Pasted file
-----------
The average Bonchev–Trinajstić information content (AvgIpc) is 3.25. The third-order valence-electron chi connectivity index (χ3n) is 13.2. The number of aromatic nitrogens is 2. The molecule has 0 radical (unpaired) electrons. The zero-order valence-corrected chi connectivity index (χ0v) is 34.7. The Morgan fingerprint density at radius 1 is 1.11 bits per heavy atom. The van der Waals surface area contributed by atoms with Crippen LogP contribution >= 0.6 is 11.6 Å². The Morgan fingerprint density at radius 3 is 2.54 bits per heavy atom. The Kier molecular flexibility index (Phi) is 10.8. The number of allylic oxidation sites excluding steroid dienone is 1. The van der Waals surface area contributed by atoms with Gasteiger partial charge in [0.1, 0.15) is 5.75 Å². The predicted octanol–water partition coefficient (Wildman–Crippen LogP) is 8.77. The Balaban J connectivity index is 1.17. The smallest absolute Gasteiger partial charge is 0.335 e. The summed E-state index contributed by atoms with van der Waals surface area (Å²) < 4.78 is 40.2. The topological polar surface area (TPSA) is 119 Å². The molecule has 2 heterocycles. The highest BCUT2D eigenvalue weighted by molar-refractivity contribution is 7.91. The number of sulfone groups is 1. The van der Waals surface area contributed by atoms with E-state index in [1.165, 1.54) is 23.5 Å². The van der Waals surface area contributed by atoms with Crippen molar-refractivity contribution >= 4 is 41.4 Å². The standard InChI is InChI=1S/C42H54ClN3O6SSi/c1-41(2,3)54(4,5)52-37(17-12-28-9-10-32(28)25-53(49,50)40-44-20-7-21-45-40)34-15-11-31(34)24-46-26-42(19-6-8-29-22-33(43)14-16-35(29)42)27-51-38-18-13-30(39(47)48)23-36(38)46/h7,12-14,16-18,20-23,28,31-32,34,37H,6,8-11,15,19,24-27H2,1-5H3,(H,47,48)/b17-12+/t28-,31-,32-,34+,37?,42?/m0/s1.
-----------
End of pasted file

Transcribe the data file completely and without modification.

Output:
The average Bonchev–Trinajstić information content (AvgIpc) is 3.25. The third-order valence-electron chi connectivity index (χ3n) is 13.2. The number of aromatic nitrogens is 2. The molecule has 0 radical (unpaired) electrons. The zero-order valence-corrected chi connectivity index (χ0v) is 34.7. The Morgan fingerprint density at radius 1 is 1.11 bits per heavy atom. The van der Waals surface area contributed by atoms with Crippen LogP contribution >= 0.6 is 11.6 Å². The Morgan fingerprint density at radius 3 is 2.54 bits per heavy atom. The Kier molecular flexibility index (Phi) is 10.8. The number of allylic oxidation sites excluding steroid dienone is 1. The van der Waals surface area contributed by atoms with Gasteiger partial charge in [0.1, 0.15) is 5.75 Å². The predicted octanol–water partition coefficient (Wildman–Crippen LogP) is 8.77. The Balaban J connectivity index is 1.17. The smallest absolute Gasteiger partial charge is 0.335 e. The summed E-state index contributed by atoms with van der Waals surface area (Å²) < 4.78 is 40.2. The topological polar surface area (TPSA) is 119 Å². The molecule has 2 heterocycles. The highest BCUT2D eigenvalue weighted by molar-refractivity contribution is 7.91. The number of sulfone groups is 1. The van der Waals surface area contributed by atoms with E-state index in [1.165, 1.54) is 23.5 Å². The van der Waals surface area contributed by atoms with Crippen molar-refractivity contribution >= 4 is 41.4 Å². The standard InChI is InChI=1S/C42H54ClN3O6SSi/c1-41(2,3)54(4,5)52-37(17-12-28-9-10-32(28)25-53(49,50)40-44-20-7-21-45-40)34-15-11-31(34)24-46-26-42(19-6-8-29-22-33(43)14-16-35(29)42)27-51-38-18-13-30(39(47)48)23-36(38)46/h7,12-14,16-18,20-23,28,31-32,34,37H,6,8-11,15,19,24-27H2,1-5H3,(H,47,48)/b17-12+/t28-,31-,32-,34+,37?,42?/m0/s1.